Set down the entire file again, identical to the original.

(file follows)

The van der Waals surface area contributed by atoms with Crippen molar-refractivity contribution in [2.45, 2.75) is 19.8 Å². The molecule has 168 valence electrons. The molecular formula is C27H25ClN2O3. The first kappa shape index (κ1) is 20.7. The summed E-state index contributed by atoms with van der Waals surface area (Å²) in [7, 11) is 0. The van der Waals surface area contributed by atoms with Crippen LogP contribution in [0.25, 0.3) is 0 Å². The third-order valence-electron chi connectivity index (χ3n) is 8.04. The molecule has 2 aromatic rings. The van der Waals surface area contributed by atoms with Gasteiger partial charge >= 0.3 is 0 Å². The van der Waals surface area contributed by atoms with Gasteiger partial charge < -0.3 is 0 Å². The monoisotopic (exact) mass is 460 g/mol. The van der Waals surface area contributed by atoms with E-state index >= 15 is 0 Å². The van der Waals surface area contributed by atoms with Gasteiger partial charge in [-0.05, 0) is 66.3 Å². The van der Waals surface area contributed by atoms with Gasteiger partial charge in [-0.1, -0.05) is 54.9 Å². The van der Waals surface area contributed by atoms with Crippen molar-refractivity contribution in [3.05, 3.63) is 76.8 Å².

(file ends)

The van der Waals surface area contributed by atoms with Crippen molar-refractivity contribution in [2.45, 2.75) is 19.8 Å². The molecule has 168 valence electrons. The molecular formula is C27H25ClN2O3. The first kappa shape index (κ1) is 20.7. The summed E-state index contributed by atoms with van der Waals surface area (Å²) in [7, 11) is 0. The van der Waals surface area contributed by atoms with Crippen LogP contribution in [0.25, 0.3) is 0 Å². The third-order valence-electron chi connectivity index (χ3n) is 8.04. The molecule has 2 aromatic rings. The van der Waals surface area contributed by atoms with Gasteiger partial charge >= 0.3 is 0 Å². The van der Waals surface area contributed by atoms with Gasteiger partial charge < -0.3 is 0 Å². The monoisotopic (exact) mass is 460 g/mol. The van der Waals surface area contributed by atoms with E-state index >= 15 is 0 Å². The van der Waals surface area contributed by atoms with Gasteiger partial charge in [-0.05, 0) is 66.3 Å². The van der Waals surface area contributed by atoms with Gasteiger partial charge in [-0.1, -0.05) is 54.9 Å². The van der Waals surface area contributed by atoms with Crippen molar-refractivity contribution in [3.05, 3.63) is 76.8 Å².